IOWA CITY — The water lies still, a blue mirror of liquid reflecting the dimmed lights overhead.
Through the clear glass windows of the pool, the sun is a splatter painting of light, rising just above the horizon to peek its rays into the cavernous walls of Coe Natatorium.
An analog clock hanging on the wall reads 6 a.m.
With a muted splash, City High senior Forrest Frazier lowers himself gracefully into the pool, snaps his cap on and dons his black-and-grey-tinged goggles. He pushes off from the bulkhead, dolphin-kicking underwater for around 15 seconds, then rises powerfully above the water, taking a quick breath at the apex of his stroke before plunging his arms back into the surface of the pool.
Although nondescript and inconspicuous among the crowd of morning patrons, Frazier is no middle-aged regular at the pool. He won the 2018 Junior National Championships for his age group in the 100 breaststroke with a personal best time of 52.51 seconds, and has swum times eclipsing previous Olympic gold medal winners. He has won the 100 breaststroke state championship twice, with a combined winning margin of more than five seconds, and is committed to the current NCAA Division I national champions in swimming — the University of California Berkeley.
Forrest’s story has never been a Cinderella-esque tale of mediocrity turned generational talent. From his innocent foray into swimming as an 8-year-old prompted by the creation of the new Iowa City club IFLY, he has seen success in every aspect of the sport. Beginning from his surprising ability to perform flip turns on his first day of club swimming practice, while his sister Tatum took six months, those around him could see Frazier had a rare talent within the sport.
“After just a week of practice, (his coach) called and said they wanted Forrest to participate in the time trial to try to qualify for state meet,” Danny Frazier, Forrest’s father, said.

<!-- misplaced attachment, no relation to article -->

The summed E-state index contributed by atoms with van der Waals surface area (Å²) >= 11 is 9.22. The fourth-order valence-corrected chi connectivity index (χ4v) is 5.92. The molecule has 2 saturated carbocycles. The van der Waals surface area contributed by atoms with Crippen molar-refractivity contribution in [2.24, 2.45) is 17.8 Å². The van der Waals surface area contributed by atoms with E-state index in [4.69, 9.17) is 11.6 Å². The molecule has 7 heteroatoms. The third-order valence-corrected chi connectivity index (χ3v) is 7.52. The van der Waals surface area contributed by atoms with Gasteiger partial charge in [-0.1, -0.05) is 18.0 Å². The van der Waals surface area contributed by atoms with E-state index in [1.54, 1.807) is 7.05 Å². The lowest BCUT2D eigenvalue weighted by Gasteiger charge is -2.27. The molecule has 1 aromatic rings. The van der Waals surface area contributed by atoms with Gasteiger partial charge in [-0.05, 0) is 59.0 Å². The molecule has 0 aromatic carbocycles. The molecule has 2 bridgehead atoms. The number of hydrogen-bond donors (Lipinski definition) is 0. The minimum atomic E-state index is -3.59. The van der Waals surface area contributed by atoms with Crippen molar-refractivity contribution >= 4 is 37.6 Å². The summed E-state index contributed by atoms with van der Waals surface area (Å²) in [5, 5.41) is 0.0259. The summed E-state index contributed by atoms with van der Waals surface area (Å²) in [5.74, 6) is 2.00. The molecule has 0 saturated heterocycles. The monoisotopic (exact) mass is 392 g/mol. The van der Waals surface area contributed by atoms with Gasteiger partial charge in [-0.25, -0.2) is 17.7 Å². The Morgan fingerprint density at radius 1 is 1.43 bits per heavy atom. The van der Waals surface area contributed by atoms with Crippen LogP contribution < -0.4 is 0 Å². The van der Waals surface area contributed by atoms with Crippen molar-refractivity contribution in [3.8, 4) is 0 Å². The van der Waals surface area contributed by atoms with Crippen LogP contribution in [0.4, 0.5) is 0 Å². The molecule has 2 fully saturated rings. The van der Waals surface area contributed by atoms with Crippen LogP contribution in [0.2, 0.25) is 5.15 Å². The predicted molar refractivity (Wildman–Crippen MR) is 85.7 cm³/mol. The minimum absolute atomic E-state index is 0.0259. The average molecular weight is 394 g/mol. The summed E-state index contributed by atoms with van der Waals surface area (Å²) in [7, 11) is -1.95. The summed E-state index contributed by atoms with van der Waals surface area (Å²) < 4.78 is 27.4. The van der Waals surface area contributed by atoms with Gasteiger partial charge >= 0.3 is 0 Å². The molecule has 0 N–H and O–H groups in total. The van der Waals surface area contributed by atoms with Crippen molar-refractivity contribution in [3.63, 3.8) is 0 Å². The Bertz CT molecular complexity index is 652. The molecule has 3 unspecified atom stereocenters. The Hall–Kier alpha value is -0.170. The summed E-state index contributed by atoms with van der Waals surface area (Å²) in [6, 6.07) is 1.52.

Disregarding his initial skepticism of his son’s beginner abilities, Danny signed him up for the trials. Frazier qualified for multiple events, and as a result headed to the state meet to try his hand at competition. In his first state race, the 50-meter backstroke, he swiftly pulled out to an early lead. Racing through the water, he passed the overhead flag with such speed he mistimed his “acclaimed” flip turn. With a resounding thud, he smashed his head against the wall.
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“He was standing in the water and a referee was ready to jump in, and I was ready to jump in and he was just kind of shocked,” Danny said. “Everyone else did their flip turn and is heading back and he realized what had happened, so he pushed off, it was a legal turn, and he ended up swimming one guy back down.”
The loss was unacceptable to Frazier, even though his circumstances were unbecoming of bitterness. Disregarding the health concerns of his coaches and parents, he stewed angrily on the sidelines, furious at his defeat. This is emblematic of Frazier’s personality: he doesn’t find his motivation in the mano-e-mano aspect of the sport. Rather, his drive stems from his sheer hatred of losing. With the failure stuck in his mind, he began training harder, determined to be victorious in the next race.
“I just think about losing. While I practice, that’s how it comes out, that’s what pushes me harder,” Frazier said. “It’s just in my DNA. I hate losing.”
This first swim is wholly akin to Frazier’s swimming career — one of stout determination, dedication and an unquenchable desire for success. This passion first manifested itself when he was 10 years old and swimming with high schoolers. His coaches offered him the chance to begin practicing twice a day, with morning practices commencing at 6 a.m. Downplaying his parents’ qualms about sleeping in school, Frazier excitedly began the practices under the condition he would never sleep while in class.